YouTube star Logan Paul slammed for posting video of dead body in Japanese ‘suicide forest’

Logan Paul, a YouTube star with more than 15 million followers, landed in hot water after he posted a video over the weekend of a dead body hanging from a tree in a Japanese forest known for suicides.

The controversial 15-minute video, which was later removed by Paul, showed the actor and his friends walking through the Aokigahara forest in Japan when they stumble upon the body of an apparent suicide victim.

“Suicide is not a joke. Depression and mental illness are not a joke. We came here with an intent to focus on the ‘haunted’ aspect of the forest. This obviously just became very real,” Paul said in the video.

On Monday and Tuesday, the 22-year-old apologized for posting the footage, claiming he didn’t do it to generate views but to raise awareness for suicide and suicide prevention.

As videos become more popular on social media sites such as YouTube and Facebook, tech firms have been grappling with how to handle offensive content.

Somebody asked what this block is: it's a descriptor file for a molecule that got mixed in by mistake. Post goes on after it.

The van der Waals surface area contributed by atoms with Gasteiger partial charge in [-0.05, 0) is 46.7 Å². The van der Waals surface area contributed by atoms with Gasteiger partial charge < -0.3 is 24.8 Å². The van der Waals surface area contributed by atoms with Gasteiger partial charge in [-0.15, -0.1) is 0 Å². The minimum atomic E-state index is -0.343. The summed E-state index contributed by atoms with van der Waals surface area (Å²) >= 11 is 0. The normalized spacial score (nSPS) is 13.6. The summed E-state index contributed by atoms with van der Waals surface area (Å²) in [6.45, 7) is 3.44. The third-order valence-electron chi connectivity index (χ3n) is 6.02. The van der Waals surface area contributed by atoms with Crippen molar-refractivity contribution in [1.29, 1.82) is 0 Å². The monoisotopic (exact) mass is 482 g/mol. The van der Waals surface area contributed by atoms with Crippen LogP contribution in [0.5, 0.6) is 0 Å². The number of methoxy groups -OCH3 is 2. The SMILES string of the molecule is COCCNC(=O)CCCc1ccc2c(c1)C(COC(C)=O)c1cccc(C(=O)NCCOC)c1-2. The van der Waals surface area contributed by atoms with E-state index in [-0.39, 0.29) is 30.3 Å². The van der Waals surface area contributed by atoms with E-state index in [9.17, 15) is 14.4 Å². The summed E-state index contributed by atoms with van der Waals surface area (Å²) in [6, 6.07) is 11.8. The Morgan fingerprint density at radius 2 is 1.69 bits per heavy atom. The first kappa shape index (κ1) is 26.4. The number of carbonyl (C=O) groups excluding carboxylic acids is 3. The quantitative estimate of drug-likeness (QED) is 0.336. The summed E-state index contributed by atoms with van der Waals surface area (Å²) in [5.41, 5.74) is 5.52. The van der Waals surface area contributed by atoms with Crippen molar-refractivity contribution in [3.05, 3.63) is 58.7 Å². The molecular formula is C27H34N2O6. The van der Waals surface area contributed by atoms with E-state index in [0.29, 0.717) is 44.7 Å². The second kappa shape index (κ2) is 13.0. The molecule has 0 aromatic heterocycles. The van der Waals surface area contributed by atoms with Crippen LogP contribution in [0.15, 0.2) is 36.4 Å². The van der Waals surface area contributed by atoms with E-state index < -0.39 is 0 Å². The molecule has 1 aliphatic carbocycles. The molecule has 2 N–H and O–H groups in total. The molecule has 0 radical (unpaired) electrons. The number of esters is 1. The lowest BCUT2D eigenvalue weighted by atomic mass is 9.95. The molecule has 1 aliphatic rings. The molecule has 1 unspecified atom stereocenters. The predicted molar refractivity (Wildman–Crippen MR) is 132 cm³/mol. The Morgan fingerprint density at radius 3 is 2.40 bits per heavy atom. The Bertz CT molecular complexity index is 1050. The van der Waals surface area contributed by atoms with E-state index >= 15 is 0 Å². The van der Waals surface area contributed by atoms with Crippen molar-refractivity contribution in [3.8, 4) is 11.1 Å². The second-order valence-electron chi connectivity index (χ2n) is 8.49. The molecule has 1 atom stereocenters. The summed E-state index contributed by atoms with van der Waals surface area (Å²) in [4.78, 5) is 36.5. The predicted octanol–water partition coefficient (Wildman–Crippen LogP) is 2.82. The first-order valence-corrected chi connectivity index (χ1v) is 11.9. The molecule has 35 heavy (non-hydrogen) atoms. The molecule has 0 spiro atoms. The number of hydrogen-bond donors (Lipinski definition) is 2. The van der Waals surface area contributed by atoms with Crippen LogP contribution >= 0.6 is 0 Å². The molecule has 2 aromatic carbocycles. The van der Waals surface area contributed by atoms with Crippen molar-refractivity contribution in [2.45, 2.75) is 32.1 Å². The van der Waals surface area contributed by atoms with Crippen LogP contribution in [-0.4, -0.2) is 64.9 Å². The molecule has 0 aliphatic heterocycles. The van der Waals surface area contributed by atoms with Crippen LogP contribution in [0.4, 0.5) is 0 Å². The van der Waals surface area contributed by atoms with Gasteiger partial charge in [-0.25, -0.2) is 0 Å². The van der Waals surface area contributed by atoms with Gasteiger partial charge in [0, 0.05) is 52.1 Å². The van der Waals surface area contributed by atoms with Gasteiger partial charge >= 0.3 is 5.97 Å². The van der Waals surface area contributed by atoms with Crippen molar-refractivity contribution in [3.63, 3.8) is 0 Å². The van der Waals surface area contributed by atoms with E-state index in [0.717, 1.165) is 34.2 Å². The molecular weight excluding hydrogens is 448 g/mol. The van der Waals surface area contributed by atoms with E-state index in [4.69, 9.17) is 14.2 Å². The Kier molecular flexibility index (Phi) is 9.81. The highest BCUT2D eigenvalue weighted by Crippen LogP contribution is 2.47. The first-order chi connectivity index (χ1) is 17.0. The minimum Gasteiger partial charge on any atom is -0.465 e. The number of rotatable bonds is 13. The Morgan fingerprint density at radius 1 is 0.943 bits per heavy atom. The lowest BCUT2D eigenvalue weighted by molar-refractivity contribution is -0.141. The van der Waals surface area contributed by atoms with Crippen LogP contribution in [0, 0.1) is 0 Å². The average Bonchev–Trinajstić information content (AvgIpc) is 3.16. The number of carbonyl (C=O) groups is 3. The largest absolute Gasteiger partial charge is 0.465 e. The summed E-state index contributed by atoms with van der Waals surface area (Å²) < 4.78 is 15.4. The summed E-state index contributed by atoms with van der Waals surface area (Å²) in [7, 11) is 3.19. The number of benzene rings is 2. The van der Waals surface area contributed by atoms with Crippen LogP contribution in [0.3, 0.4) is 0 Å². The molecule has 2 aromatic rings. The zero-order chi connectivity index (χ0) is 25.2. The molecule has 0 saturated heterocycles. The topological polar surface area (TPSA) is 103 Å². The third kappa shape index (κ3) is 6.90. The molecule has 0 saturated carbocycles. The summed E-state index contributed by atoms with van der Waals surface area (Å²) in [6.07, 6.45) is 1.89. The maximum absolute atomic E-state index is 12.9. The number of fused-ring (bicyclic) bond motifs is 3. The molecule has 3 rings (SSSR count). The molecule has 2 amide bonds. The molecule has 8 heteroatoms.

“Our hearts go out to the family of the person featured in the video. YouTube prohibits violent or gory content posted in a shocking, sensational or disrespectful manner,” YouTube said in a statement.  “If a video is graphic, it can only remain on the site when supported by appropriate educational or documentary information and in some cases it will be age-gated.”

YouTube issues “strikes” when a user posts a video that violates its online rules. If a user gets enough strikes during a certain time period, YouTube will pull down the account.

For Paul, the fallout was swift. Celebrities such as “Game of Thrones” actress Sophie Turner slammed Paul for his actions while other social media users urged others to unfollow the YouTube star.

Model Chrissy Teigen raised questions about the criticism Paul was receiving after posting the video, clarifying afterwards that she’s not saying that what the social media star did “wasn’t sick and stupid.”

“Re: Logan Paul, something I always think about is when people make…ethical mistakes, as in, not-illegal, should we really be trying I ruin their lives and end their careers or accept the apology, personally make a choice to stop watching, and move on,” she wrote on Twitter.

Suicide Prevention Resources
If you or someone you know is in immediate danger, call 911.

National Suicide Prevention Lifeline: 800-273-8255
California Youth Crisis Line: 800-843-5200
The Trevor Project (for LGBT youth): 866-488-7386
Know the Signs

Photo: Logan Paul arrives at the 2017 Billboard Music Awards at the T-Mobile Arena in Las Vegas, Nevada, on May 21, 2017. The YouTube celebrity apologized for posting a video of a suicide victim in Japan that reportedly was viewed by 6 million people before being deleted. (MARK RALSTON/AFP/Getty Images)


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